Vision:  Resources generated by PBDC and its holdings will help diversify the tribal economy that supports Forest County Potawatomi’s tribal government and helps improve the lives of tribal members… [by] building an economic engine that supports the Tribe for generations to come.

Values:  Trust – Support – Integrity – Mutual Respect


IMAGE CREDIT AND LINK: http://www.winnebagotribe.com/Diverse and talented Tribal workforce has helped to grow our capabilities and uphold our traditional values. They solve the most complex problems with a forward-thinking power.

As “Ho-Chunks” (Winnebago) working together nothing can prevent us from achieving our dreams and visions to once again be self-sufficient and economically self-reliant.

HONOR – TRADITION – PRIDE:  proud heritage, a unique culture, an illustrious history, a distinct language and beautiful music; these are the foundations upon which our lives as Ho-Chungra are based.

Looks like Mission, Vision, Values to me.

A Strong Foundation

These three statements are absolutely important to creating a solid organizational foundation within which to develop strategic plans, to create operational performance metrics and goals, and to creating a strong and positive culture. Without them, decisions have no clear direction, objectives, or goals, which means no future to aspire to, and no values to guide leadership and employees in their decision-making process. The organization needs these three statements to create short-term and long-term strategic plans, and the organizational culture is shaped significantly by these underlying principles.

Submit your ideas for Sisseton-Wahpeton Oyate’s Mission, Vision, Values in the comments either here or on HOTOKECA’s Facebook page.  Be bold!  We can do whatever we want – truly.  We’re an innovative, talented Nation of people. Let’s go from “Blue Stump” to something more ethical and innovative that benefits all of the Oyate.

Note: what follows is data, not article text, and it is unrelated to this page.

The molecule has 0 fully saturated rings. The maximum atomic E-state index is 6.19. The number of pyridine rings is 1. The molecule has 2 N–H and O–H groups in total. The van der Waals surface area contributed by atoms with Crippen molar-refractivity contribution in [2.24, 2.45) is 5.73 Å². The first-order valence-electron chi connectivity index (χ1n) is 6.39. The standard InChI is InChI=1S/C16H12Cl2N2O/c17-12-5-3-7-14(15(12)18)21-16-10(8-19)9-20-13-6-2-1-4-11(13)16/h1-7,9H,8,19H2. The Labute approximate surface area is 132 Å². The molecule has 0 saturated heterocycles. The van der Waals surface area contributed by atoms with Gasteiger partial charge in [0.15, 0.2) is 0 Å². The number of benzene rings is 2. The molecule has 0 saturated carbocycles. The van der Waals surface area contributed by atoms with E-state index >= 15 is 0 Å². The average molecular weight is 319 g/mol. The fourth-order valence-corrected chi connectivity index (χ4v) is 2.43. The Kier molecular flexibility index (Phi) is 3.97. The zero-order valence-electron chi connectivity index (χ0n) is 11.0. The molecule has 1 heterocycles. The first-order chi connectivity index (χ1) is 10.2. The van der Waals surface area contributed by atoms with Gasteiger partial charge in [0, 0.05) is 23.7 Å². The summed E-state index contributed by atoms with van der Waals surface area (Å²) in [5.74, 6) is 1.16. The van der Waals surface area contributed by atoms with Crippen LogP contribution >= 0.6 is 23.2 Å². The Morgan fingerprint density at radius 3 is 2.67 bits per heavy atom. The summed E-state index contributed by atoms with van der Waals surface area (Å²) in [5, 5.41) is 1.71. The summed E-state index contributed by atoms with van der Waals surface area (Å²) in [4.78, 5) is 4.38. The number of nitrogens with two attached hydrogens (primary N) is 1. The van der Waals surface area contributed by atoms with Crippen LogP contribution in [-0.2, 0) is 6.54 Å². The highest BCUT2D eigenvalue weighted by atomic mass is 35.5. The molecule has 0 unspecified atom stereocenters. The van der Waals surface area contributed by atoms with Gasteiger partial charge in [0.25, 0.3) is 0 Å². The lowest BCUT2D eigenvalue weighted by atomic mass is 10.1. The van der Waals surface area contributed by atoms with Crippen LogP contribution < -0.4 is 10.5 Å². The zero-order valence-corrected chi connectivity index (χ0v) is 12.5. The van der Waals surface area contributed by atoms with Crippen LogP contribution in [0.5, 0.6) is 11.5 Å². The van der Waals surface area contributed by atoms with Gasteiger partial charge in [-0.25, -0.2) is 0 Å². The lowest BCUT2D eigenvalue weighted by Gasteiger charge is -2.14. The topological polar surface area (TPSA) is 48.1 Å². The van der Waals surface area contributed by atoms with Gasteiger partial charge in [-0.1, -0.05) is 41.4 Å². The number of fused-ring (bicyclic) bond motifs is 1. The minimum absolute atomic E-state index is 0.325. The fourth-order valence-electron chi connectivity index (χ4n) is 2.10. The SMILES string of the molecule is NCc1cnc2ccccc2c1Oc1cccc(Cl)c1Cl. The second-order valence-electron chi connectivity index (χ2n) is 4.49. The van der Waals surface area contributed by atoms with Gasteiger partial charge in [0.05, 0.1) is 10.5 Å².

Build a Data Center

I propose that the SWO build a Data Center utilizing the settlement funds we recently received.

What is a Data Center?

  • A data center is a physical building that is connected to the Internet.
  • Inside the data center are multiple computer servers and other equipment needed to store, manage and process massive amounts of data.
  • The owner of the building (the SWO) then leases storage space to clients who need space to store their data.
  • Examples of clients could be large corporations like Microsoft, Amazon or Facebook; government entities like the State of South Dakota or federal agencies; and any other type of business or organization that will pay for secure, reliable storage that allows them to access their data 24/7.

It’s a cool concept, but complex. I will continue to write about the Digital Universe – including more about data centers, the future of digital data (massive growth projected by 2020 driven by the “Internet of Things”), components like hardware and software. There are a lot of things to consider and think about, but it would definitely put the Sisseton-Wahpeton Oyate at the forefront of technology and economic development.

We can’t afford to let the future pass us by, and the Future is Digital.


YouTube Video – less than 5 minutes long!



I found a cartoonist that works at a data center.  Check it out here: Kip & Gary.